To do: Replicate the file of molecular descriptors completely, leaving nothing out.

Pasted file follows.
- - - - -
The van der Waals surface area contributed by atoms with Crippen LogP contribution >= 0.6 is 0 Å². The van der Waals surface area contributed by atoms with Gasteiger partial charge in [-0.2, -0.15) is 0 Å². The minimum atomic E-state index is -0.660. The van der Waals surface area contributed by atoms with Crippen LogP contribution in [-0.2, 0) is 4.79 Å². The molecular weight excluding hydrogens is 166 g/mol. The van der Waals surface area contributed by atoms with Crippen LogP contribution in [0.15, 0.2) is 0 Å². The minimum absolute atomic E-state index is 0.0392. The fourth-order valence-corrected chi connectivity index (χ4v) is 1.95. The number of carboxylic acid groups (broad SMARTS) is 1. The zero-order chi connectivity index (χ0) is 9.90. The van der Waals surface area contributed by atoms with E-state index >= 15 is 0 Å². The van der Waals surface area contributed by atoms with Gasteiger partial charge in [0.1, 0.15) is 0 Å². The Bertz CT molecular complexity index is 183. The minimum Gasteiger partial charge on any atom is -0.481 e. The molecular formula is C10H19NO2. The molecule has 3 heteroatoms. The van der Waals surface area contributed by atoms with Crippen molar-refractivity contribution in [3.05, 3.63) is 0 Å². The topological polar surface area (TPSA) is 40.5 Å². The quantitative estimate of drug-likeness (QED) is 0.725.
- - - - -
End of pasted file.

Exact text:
The van der Waals surface area contributed by atoms with Crippen LogP contribution >= 0.6 is 0 Å². The van der Waals surface area contributed by atoms with Gasteiger partial charge in [-0.2, -0.15) is 0 Å². The minimum atomic E-state index is -0.660. The van der Waals surface area contributed by atoms with Crippen LogP contribution in [-0.2, 0) is 4.79 Å². The molecular weight excluding hydrogens is 166 g/mol. The van der Waals surface area contributed by atoms with Crippen LogP contribution in [0.15, 0.2) is 0 Å². The minimum absolute atomic E-state index is 0.0392. The fourth-order valence-corrected chi connectivity index (χ4v) is 1.95. The number of carboxylic acid groups (broad SMARTS) is 1. The zero-order chi connectivity index (χ0) is 9.90. The van der Waals surface area contributed by atoms with E-state index >= 15 is 0 Å². The van der Waals surface area contributed by atoms with Gasteiger partial charge in [0.1, 0.15) is 0 Å². The Bertz CT molecular complexity index is 183. The minimum Gasteiger partial charge on any atom is -0.481 e. The molecular formula is C10H19NO2. The molecule has 3 heteroatoms. The van der Waals surface area contributed by atoms with Crippen molar-refractivity contribution in [3.05, 3.63) is 0 Å². The topological polar surface area (TPSA) is 40.5 Å². The quantitative estimate of drug-likeness (QED) is 0.725.